The depth of student interaction will be determined by the levels of thinking required and applied by the students. As small-group discourse is facilitated, here are a few tips to teachers for igniting discussions and modeling behaviors that collaboratively engage students.
Tip #1 – Pose problems in real-world contexts that have no easy solutions. Doing so prevents students from being misled about how life really is. Helping students struggle is part of the process of learning rather than presenting problems or asking questions they know how to readily solve.
Tip #2 – Use the Think-Pair-Share and Partner Again strategy to give students a voice and to encourage all to participate. In other words, teach students to think first, then work in pairs to talk about solutions to problems. Next, invite two sets of pairs to share, collaborate, and adjust solutions prior to discussing as a whole class.
Tip #3 – Structure productive talk for students by modeling “talk moves,” an adapted idea from Sarah Michaels and Cathy O’Connor’s Talk Science Primer, a lesson video featured on the Teaching Channel, and the article What Productive Talk Looks Like in the Elementary Grades by Susan O’Brien. The following prompts are associated with talk moves and can be taught to students to improve participation by listening, speaking, and building upon ideas of peers.
- Students use their own words and say what was heard: So, what I think __ is saying is __.
- Add on. Students share their thoughts and add to what another said: I want to add on to what __ said.
- Students determine if they agree or disagree and share reasoning or evidence for why or why not: I agree/respectfully disagree with __ because __.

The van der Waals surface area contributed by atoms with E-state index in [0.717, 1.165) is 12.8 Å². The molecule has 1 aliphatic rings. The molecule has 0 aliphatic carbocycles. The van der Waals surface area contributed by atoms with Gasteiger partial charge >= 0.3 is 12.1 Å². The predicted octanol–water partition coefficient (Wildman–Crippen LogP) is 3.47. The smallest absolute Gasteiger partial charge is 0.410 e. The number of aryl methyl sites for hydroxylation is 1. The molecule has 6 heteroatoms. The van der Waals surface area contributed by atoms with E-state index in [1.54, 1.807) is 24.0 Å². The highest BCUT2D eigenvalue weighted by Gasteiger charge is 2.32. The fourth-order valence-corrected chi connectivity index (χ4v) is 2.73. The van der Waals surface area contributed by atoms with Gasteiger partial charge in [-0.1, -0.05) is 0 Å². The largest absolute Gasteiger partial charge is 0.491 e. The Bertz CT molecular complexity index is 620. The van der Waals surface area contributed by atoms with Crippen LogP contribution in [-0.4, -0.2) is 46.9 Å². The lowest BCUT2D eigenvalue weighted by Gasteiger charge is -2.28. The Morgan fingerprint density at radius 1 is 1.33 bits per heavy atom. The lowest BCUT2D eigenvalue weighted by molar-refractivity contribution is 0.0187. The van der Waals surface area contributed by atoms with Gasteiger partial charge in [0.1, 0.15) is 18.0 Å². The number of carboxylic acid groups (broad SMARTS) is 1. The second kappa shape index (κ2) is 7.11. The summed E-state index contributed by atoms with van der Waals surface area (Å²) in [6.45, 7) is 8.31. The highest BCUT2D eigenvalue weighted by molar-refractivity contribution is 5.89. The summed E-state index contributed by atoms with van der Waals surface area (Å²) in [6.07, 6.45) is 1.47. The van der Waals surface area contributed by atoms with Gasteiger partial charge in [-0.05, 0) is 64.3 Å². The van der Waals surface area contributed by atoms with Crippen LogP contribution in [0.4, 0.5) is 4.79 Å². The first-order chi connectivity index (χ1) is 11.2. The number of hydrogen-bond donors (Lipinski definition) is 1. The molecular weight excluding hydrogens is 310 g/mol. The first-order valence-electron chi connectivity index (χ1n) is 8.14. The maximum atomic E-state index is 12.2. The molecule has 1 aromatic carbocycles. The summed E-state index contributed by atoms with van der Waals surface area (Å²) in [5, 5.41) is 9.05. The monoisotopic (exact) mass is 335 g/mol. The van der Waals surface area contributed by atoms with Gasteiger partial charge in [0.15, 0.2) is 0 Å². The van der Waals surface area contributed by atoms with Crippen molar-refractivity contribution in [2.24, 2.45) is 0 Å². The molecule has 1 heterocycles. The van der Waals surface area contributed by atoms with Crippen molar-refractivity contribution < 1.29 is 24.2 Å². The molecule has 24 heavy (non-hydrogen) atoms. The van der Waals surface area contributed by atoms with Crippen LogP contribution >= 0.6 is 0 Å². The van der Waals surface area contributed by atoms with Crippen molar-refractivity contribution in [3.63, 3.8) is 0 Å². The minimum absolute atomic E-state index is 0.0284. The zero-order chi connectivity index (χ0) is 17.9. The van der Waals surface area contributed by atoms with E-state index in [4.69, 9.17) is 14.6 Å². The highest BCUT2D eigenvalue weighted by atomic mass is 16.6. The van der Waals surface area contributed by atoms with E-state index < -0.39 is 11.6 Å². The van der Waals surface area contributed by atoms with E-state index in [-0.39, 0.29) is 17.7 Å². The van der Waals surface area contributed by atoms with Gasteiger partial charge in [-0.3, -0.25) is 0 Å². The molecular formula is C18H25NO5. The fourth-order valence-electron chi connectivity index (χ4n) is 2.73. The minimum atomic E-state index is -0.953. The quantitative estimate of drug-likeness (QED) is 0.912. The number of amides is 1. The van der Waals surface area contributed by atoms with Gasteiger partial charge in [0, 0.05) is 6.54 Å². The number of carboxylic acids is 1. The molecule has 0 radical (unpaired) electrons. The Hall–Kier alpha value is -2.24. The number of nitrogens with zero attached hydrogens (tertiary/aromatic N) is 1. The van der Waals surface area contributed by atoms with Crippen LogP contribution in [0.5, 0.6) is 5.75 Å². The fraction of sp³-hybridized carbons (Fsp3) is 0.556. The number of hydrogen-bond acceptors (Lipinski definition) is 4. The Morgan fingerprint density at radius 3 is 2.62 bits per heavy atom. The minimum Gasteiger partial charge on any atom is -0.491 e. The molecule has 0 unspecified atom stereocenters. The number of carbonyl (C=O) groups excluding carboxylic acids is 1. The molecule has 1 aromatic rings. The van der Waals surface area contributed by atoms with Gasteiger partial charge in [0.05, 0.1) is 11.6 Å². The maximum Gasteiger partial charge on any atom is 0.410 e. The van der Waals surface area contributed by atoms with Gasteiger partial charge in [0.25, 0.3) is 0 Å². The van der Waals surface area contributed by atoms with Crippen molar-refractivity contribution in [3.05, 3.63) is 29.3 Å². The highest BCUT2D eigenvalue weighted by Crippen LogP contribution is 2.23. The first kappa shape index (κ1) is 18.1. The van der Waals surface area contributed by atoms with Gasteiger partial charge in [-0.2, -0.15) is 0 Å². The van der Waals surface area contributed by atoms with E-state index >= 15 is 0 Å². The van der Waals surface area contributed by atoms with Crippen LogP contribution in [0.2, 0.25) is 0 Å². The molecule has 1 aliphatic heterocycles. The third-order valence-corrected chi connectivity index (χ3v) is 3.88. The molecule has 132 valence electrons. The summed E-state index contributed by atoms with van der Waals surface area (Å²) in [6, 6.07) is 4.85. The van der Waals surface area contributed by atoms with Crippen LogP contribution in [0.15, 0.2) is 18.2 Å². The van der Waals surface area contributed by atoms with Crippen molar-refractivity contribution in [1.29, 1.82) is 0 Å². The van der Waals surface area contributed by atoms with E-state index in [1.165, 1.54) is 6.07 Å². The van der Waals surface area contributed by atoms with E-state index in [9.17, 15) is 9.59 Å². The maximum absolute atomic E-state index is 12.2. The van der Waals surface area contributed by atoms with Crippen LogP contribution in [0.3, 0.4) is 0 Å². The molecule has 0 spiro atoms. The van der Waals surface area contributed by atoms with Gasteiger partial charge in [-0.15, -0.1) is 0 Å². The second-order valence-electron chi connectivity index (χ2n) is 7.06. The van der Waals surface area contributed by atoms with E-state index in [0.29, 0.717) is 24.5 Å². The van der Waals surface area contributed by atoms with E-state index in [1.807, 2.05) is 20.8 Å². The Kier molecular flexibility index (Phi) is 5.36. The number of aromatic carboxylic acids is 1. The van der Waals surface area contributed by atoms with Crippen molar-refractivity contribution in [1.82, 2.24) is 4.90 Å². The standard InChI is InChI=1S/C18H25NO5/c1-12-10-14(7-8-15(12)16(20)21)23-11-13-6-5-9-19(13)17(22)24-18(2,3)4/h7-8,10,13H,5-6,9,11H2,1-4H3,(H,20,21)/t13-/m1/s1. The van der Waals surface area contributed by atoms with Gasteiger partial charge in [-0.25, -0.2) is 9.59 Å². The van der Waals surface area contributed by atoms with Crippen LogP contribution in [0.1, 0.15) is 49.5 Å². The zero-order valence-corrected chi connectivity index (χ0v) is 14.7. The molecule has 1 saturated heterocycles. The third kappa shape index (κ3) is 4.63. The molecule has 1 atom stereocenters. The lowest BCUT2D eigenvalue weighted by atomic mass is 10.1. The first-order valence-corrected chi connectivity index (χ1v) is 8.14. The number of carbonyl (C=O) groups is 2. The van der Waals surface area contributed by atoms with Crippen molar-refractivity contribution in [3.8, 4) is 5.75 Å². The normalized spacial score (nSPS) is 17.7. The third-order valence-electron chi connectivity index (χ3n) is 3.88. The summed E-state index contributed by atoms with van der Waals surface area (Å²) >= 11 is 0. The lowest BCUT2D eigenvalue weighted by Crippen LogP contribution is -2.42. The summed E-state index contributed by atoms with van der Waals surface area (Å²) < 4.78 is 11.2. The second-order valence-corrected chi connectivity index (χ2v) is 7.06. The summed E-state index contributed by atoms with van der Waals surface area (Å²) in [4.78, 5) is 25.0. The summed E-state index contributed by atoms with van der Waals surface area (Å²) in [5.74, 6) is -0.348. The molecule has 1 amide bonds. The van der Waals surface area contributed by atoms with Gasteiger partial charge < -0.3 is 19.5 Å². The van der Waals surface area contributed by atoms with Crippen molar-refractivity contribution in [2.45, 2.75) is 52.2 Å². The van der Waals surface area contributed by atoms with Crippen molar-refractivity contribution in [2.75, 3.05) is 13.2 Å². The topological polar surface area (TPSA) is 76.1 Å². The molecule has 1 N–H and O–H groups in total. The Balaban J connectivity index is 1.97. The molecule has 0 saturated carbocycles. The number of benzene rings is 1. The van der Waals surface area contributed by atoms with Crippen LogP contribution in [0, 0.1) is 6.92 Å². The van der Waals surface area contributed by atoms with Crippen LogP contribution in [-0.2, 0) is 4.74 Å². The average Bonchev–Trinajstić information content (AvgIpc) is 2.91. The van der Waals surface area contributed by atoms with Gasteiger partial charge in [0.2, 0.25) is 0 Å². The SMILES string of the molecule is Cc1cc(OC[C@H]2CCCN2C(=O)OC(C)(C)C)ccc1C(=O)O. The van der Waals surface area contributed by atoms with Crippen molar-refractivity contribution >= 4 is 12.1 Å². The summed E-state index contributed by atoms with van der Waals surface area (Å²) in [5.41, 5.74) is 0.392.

- Students can change their minds with new information when they consider the thoughts or ideas of others: After listening to __, I think__.
Tip #4 – Assess questions asked to determine if questions result in a single answer or if questions challenge students’ thinking and require explanations to be given.
- What is another way of looking at this situation?
- What is a different way of looking at this?
- What would be possible if we chose this solution?
- That’s interesting. Who has a different opinion about what we have been discussing so far?
- What’s a better alternative?
- Give me an example.
- What does the evidence say to support/contradict __?
- How might __ change/influence the outcome?
- How can this be interpreted differently?
Tip #5 – Empower students to own their learning by creating opportunities that encourage and allow students to ask questions. This shift in teacher-student roles invites students to become active participants and drive their own learning. Students learn how to ask and answer questions that promote deeper conversations from teacher modeling.
While there is much to know about what collaborative discourse looks like and sounds like, perhaps this communication inspires you to further explore this topic. Remember that collaboration alone does not guarantee deeper thinking; however, collaborative discourse can have a favorable impact on student understanding.